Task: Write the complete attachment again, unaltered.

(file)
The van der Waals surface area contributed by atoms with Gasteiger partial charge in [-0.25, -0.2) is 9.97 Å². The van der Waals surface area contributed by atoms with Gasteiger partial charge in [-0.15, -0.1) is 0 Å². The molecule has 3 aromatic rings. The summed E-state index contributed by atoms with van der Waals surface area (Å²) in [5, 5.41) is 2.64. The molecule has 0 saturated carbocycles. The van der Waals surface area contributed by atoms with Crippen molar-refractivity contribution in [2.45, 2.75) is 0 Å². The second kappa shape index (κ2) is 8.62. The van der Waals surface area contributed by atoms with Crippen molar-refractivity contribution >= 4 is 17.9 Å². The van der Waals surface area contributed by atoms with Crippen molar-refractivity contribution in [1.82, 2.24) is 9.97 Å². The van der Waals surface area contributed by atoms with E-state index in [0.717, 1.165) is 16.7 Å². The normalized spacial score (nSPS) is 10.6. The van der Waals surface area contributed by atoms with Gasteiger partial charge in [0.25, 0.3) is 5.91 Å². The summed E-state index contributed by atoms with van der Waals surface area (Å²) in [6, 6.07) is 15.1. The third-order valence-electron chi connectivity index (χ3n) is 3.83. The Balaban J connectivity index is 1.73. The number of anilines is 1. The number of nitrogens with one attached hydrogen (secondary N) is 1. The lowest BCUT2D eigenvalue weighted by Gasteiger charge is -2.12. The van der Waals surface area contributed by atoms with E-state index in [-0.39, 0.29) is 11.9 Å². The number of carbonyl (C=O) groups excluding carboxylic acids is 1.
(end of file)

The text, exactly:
The van der Waals surface area contributed by atoms with Gasteiger partial charge in [-0.25, -0.2) is 9.97 Å². The van der Waals surface area contributed by atoms with Gasteiger partial charge in [-0.15, -0.1) is 0 Å². The molecule has 3 aromatic rings. The summed E-state index contributed by atoms with van der Waals surface area (Å²) in [5, 5.41) is 2.64. The molecule has 0 saturated carbocycles. The van der Waals surface area contributed by atoms with Crippen molar-refractivity contribution in [2.45, 2.75) is 0 Å². The second kappa shape index (κ2) is 8.62. The van der Waals surface area contributed by atoms with Crippen molar-refractivity contribution >= 4 is 17.9 Å². The van der Waals surface area contributed by atoms with Crippen molar-refractivity contribution in [1.82, 2.24) is 9.97 Å². The van der Waals surface area contributed by atoms with E-state index in [0.717, 1.165) is 16.7 Å². The normalized spacial score (nSPS) is 10.6. The van der Waals surface area contributed by atoms with Gasteiger partial charge in [0.25, 0.3) is 5.91 Å². The summed E-state index contributed by atoms with van der Waals surface area (Å²) in [6, 6.07) is 15.1. The third-order valence-electron chi connectivity index (χ3n) is 3.83. The Balaban J connectivity index is 1.73. The number of anilines is 1. The number of nitrogens with one attached hydrogen (secondary N) is 1. The lowest BCUT2D eigenvalue weighted by Gasteiger charge is -2.12. The van der Waals surface area contributed by atoms with E-state index in [-0.39, 0.29) is 11.9 Å². The number of carbonyl (C=O) groups excluding carboxylic acids is 1.